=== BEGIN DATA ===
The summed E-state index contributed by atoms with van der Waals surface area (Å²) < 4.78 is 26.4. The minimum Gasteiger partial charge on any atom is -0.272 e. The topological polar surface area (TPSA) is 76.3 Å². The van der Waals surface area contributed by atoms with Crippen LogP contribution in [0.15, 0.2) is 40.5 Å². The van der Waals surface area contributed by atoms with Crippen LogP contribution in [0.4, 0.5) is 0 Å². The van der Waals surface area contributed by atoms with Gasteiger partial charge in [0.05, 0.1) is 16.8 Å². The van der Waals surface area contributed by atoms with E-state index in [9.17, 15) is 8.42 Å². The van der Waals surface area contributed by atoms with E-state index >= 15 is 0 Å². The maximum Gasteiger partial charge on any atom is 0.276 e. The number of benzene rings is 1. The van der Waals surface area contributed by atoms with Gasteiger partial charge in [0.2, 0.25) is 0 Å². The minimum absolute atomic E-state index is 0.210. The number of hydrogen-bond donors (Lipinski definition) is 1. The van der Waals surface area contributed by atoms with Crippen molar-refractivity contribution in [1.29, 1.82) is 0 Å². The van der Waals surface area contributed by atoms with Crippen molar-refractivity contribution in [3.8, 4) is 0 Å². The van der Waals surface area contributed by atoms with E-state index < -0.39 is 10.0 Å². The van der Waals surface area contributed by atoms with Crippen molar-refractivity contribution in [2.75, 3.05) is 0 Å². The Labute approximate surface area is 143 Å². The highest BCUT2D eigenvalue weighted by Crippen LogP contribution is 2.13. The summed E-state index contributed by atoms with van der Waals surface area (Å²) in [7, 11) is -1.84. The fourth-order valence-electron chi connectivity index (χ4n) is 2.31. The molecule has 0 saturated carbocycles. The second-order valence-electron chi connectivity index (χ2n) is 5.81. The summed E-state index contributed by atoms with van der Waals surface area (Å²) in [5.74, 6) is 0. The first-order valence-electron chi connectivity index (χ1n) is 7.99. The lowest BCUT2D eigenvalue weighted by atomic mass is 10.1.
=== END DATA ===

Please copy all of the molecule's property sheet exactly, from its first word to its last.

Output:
The summed E-state index contributed by atoms with van der Waals surface area (Å²) < 4.78 is 26.4. The minimum Gasteiger partial charge on any atom is -0.272 e. The topological polar surface area (TPSA) is 76.3 Å². The van der Waals surface area contributed by atoms with Crippen LogP contribution in [0.15, 0.2) is 40.5 Å². The van der Waals surface area contributed by atoms with Crippen LogP contribution in [0.4, 0.5) is 0 Å². The van der Waals surface area contributed by atoms with Gasteiger partial charge in [0.05, 0.1) is 16.8 Å². The van der Waals surface area contributed by atoms with E-state index in [9.17, 15) is 8.42 Å². The van der Waals surface area contributed by atoms with E-state index >= 15 is 0 Å². The maximum Gasteiger partial charge on any atom is 0.276 e. The number of benzene rings is 1. The van der Waals surface area contributed by atoms with Gasteiger partial charge in [0.2, 0.25) is 0 Å². The minimum absolute atomic E-state index is 0.210. The number of hydrogen-bond donors (Lipinski definition) is 1. The van der Waals surface area contributed by atoms with Crippen molar-refractivity contribution in [1.29, 1.82) is 0 Å². The van der Waals surface area contributed by atoms with Crippen molar-refractivity contribution in [3.8, 4) is 0 Å². The van der Waals surface area contributed by atoms with E-state index < -0.39 is 10.0 Å². The van der Waals surface area contributed by atoms with Crippen molar-refractivity contribution in [2.75, 3.05) is 0 Å². The Labute approximate surface area is 143 Å². The highest BCUT2D eigenvalue weighted by Crippen LogP contribution is 2.13. The summed E-state index contributed by atoms with van der Waals surface area (Å²) in [7, 11) is -1.84. The fourth-order valence-electron chi connectivity index (χ4n) is 2.31. The molecule has 0 saturated carbocycles. The second-order valence-electron chi connectivity index (χ2n) is 5.81. The summed E-state index contributed by atoms with van der Waals surface area (Å²) in [5.74, 6) is 0. The first-order valence-electron chi connectivity index (χ1n) is 7.99. The lowest BCUT2D eigenvalue weighted by atomic mass is 10.1.